Alwaght– Yemeni health minister says some 1,700 cases of cholera have surfaced in the country, as Saudi Arabia’s deadly aggression rages on against the poorest Arab nation.
Sabanews.net cited Mohamed bin Hafedh as saying that 1,681 cases of cholera have been detected in 12 provinces of the war-torn country, including in the north and west of the country.
Doctors Without Borders (MSF) also reported on Sunday that more than 570 suspected cases of cholera have been treated in Yemen during the past three weeks, some seven months after the outbreak of the infectious disease was declared in the conflict-plagued Arab country.
Saudi Arabia launched brutal aggression against its southern neighbor on 27 March 2015 in a bid to restore power to Yemen’s resigned president who fled to Riyadh after Yemeni people’s uprising in 2015.
“There are fears that the disease could turn into an epidemic. Two years into the war, the healthcare system has collapsed, hospitals are destroyed… and government employees’ salaries have not been paid,” said Ghassan Abou Chaar, the spokesman for the international medical charity.
He added that the MSF had witnessed a marked increase over the past week in suspected cholera cases in five provinces across the country.
Abdelhakim al-Kahlani, the spokesman for Yemen’s Ministry of Health, said the bacterial infection had resurfaced the previous week in the impoverished country, with reported cases in 10 provinces. He added that two cholera-related fatalities had been confirmed in the capital Sana’a, three in the central province of Ibb and four in the western province of Hudaydah.
In early October last year, the World Health Organization announced the grim news of cholera outbreak in Yemen, and three weeks later it reported that the number of cholera cases across the country, including the capital, had soared to hundreds.
Last year, nearly 100 people lost their lives due to an outbreak of cholera and acute watery diarrhoea in Yemen.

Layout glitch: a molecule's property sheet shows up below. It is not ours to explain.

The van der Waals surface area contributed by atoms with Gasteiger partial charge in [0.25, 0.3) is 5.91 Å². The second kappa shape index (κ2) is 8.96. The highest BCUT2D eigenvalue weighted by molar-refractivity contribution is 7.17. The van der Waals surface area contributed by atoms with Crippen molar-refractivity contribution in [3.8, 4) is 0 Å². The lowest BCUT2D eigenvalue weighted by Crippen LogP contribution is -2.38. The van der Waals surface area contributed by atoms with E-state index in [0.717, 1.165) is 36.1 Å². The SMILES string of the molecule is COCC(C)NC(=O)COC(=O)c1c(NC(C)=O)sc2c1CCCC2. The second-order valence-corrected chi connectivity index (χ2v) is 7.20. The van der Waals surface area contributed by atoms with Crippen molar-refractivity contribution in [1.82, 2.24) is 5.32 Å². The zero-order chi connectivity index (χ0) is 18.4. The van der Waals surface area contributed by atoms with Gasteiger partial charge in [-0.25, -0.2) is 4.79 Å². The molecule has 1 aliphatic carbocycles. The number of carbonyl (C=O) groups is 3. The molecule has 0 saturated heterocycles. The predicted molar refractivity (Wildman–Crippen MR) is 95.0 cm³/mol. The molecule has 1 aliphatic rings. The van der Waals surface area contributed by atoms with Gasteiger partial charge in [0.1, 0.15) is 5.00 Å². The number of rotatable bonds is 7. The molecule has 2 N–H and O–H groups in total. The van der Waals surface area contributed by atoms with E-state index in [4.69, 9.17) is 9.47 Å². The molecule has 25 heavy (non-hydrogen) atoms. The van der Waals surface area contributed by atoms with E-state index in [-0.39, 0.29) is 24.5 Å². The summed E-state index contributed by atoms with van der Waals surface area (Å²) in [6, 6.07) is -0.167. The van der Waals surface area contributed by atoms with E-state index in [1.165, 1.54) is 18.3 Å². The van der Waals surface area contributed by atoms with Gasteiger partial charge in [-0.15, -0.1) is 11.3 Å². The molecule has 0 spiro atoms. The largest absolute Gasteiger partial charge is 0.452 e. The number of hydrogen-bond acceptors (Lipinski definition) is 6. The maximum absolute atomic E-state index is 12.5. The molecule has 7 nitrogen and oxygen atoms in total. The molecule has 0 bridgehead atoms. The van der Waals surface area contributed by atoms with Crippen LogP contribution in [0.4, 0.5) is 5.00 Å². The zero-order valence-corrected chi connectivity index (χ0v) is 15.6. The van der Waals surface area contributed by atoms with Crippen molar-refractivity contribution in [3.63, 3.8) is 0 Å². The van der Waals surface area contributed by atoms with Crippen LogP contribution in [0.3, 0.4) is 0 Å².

Cholera, which causes severe diarrhoea and dehydration, is transmitted through contaminated drinking water and could prove fatal in up to 15 percent of untreated cases.
Over two years of Saudi Arabia’s full-scale war on the impoverished country have put more than half of all health facilities in Yemen in a state of complete or partial shutdown. Furthermore, there are critical shortages in medical doctors in over 40 percent of all districts, according to the health ministry.
Western countries especially the US and Britain are among key suppliers of weapons used by the Saudi regime to commit atrocities and war crimes in Yemen.
Over 12,000 Yemenis, mostly civilians including women and children, have been killed during the ongoing Saudi-led aggression on Yemen. The military aggression has also taken a heavy toll on Yemen’s facilities and infrastructure, destroying many hospitals, schools, mosques and factories.
The Saudi airstrikes do not even spare the MSF medical centers in Yemen. In mid-August last year, at least 19 people were killed and 24 others sustained injuries when a Saudi airstrike hit an MSF hospital in Hajjah’s Abs district. It was the fifth and deadliest attack on an MSF-supported facility in Yemen.
Nearly 3.3 million Yemeni people, including 2.1 million children, are currently suffering from acute malnutrition, with more than seven million Yemenis facing the plight of starvation. The figures, however, could worryingly increase if the Saudi war machine continues to breathe fire on Yemeni people.